Besides the typical Fan RPM, air temps and water temp measurements you will see Air Capacity Used listed in the data table.


Test Note: Maintaing a constant wattage for each test is nearly impossible even with a AC Transformer (Variac). You will see slight wattage variations amongst the test results.


Specification

A total of 6 tests per round were completed with a total of 2 rounds (1 set wattage per round), each one of the tests used a different Fan RPM to represent different fan scenarios. This gives a best coverage of uses of the radiator out in the wild, not everyone will want to use the same fans or run their fans at a specific RPM, so I tried to cover 6 different RPM settings. Each test consisted of a 30 minute warm-up period with the heat load applied to the loop and a 60 minute logged test run. The heat load was applied by adding the modified aquarium heater in a custom built half-gallon reservoir. Below is list of all of the tools

  • Temperature Monitoring and Logging: CrystalFontz CFA-635 with SCAB attachment - Used to log 12 temperatures (9 air, 3 water) and three Fan RPM sensor at 10 second intervals.
  • Thermal Sensors: Dallas DS18B20 Digital one-wire sensors - .5C absolute accuracy overall with a .2C mean error between 20-30C.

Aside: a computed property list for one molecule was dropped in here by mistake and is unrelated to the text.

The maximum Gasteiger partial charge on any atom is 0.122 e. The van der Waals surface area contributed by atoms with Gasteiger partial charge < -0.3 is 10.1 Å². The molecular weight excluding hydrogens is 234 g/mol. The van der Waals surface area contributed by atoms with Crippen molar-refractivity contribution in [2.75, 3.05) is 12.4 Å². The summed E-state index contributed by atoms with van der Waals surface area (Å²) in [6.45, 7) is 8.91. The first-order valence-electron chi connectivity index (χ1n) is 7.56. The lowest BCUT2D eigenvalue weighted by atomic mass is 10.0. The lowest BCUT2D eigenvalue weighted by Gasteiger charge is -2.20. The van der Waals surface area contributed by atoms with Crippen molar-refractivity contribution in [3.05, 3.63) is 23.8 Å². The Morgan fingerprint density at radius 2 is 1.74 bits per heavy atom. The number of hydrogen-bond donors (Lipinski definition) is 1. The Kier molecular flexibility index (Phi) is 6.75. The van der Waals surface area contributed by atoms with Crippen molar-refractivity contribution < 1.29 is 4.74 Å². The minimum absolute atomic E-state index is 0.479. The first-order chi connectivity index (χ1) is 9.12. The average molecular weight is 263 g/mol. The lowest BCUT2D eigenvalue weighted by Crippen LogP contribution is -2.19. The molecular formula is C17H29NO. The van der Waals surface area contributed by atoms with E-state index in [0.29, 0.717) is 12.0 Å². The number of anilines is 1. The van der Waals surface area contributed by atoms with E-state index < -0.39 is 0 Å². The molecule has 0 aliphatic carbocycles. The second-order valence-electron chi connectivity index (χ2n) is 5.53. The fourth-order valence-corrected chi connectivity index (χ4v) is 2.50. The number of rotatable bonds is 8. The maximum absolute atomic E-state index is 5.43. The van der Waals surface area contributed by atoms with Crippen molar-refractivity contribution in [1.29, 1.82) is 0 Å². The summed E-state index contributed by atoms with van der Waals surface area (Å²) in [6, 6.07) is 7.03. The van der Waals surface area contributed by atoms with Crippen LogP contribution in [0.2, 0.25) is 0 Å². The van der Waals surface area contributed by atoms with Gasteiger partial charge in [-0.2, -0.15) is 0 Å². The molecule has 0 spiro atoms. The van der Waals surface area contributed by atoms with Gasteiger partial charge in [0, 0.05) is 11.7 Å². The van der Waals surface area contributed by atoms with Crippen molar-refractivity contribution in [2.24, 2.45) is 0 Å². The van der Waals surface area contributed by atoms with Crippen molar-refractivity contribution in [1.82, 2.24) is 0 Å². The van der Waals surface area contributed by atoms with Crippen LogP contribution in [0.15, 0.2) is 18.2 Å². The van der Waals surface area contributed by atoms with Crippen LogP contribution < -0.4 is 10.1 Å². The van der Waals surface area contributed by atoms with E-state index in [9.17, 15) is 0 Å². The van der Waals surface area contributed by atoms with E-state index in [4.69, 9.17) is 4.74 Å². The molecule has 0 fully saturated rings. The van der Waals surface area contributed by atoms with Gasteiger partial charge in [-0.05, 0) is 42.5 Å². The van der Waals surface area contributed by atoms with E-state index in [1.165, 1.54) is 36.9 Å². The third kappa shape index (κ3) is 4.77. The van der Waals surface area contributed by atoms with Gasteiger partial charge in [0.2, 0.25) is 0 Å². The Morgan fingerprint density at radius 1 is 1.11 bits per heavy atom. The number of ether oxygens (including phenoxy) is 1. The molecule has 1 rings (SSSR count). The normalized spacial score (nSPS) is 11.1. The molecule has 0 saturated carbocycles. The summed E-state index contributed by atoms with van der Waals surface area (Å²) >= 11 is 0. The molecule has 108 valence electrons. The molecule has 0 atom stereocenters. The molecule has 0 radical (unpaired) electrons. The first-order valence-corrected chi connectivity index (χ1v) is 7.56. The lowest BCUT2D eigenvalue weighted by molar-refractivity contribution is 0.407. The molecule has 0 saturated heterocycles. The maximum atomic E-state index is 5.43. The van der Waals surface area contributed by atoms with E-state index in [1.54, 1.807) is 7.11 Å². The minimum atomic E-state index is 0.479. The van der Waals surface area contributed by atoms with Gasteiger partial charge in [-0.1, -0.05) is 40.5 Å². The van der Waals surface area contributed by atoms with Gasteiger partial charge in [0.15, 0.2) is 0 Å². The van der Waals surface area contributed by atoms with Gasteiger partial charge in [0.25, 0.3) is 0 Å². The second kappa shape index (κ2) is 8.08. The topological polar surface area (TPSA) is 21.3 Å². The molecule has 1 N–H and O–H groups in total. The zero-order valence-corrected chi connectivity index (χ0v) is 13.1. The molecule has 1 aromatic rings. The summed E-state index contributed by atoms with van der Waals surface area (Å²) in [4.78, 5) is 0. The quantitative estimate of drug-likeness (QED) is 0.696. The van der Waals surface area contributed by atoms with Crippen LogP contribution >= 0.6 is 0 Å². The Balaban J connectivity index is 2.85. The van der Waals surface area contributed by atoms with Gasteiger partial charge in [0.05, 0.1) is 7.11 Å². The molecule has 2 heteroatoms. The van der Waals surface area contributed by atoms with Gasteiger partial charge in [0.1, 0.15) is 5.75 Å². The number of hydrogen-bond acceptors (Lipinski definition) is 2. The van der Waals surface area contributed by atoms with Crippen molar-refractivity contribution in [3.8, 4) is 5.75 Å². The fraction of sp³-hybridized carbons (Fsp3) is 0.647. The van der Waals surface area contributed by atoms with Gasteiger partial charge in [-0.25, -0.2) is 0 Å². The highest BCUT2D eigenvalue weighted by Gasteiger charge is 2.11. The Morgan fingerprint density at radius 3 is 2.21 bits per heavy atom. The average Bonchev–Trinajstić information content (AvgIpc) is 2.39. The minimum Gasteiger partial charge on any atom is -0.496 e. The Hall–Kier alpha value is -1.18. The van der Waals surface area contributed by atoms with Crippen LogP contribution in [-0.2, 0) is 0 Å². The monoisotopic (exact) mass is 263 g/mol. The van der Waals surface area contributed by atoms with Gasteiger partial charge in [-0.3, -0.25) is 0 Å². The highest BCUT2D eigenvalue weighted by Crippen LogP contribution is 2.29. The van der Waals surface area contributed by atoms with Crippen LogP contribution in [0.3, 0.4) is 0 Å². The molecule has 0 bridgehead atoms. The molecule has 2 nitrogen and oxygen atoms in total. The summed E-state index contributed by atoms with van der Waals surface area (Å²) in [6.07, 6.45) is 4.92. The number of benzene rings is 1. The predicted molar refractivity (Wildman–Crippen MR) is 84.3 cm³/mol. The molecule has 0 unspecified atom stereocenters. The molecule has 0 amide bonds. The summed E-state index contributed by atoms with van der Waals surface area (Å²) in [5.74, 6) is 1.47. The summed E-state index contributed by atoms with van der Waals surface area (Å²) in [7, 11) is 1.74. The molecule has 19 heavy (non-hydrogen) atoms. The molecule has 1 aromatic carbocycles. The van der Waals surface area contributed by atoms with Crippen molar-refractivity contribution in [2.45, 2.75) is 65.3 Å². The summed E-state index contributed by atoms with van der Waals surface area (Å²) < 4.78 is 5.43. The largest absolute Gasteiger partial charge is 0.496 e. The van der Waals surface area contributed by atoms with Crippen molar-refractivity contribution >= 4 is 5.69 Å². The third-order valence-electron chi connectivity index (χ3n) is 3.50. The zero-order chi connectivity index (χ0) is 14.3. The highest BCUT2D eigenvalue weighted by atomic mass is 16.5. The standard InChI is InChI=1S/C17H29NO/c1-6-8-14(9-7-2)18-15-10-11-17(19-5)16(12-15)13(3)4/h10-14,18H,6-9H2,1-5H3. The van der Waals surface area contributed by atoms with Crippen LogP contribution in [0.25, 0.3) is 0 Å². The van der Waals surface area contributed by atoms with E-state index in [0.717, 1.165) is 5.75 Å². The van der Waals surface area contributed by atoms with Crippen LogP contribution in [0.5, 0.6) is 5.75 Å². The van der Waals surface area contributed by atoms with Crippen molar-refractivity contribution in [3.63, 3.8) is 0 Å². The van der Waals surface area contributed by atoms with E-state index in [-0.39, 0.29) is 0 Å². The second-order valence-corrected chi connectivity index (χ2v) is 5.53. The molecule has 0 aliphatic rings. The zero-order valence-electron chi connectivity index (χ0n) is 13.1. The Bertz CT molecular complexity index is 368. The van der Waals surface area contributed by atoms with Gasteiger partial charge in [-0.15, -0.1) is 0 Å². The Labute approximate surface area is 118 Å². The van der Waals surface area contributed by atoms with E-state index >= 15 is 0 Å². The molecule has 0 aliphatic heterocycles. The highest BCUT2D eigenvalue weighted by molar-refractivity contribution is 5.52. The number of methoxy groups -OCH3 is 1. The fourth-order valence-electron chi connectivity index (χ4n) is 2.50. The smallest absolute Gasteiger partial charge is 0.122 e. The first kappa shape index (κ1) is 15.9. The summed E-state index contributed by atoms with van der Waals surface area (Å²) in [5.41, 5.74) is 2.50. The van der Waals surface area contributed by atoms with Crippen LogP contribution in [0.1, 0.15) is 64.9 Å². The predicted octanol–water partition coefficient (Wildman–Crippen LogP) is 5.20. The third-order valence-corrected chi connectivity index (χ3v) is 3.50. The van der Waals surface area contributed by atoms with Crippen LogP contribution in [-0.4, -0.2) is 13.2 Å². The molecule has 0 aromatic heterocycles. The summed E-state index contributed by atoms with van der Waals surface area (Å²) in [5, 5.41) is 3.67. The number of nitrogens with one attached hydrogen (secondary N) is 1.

• Test Bench Sensors Deployed:
    • 1 air in sensor per fan (total of 3)
    • 2 air out sensors per fan (total of 6)
    • 2 water out sensors
    • 1 water in sensor
  • Flow Rate: King Instruments 7520 0-5GPM, 10" Scale - Accuracy 2% of scale. Flow Rate controlled by a brass gate valve with 1/2" NPT 5/8" Barbs
  • Water: Local Grocery store steam distilled water
  • Fans:
    • Yate Loon D12SL-12 120mm x 25mm - 47CFM/1350RPM/28dB
      • Silent Speed Fans - Undervolted to 600 RPM
      • Slow Speed Fans - Undervolted to 1000 RPM
    • Yate Loon D12SH-12 120mm x 25mm - 88CFM/2200RPM/40dB
      • Slow-Med Speed Fans - Undervolted to 1400 RPM
      • Medium Speed Fans - Undervolted to 1800 RPM
    • Scythe Ultra Kaze DFS123812H 120mm x 38mm - 133CFM/3000RPM/46dB
      • High Speed Fans - Undervolted to 2300 RPM
      • Ultra High Speed Fans - Volt Adjusted to 2800 RPM
  • Data Logging: Each temperature sensor and fan RPM channel is logged for 60 minutes after the 30 minute warm-up period. Having two sensors in one location (ie: water out) allows me to average the sensors together to rule out fluctuations. This also helps to ensure the system has stabilized and remained constant during the test.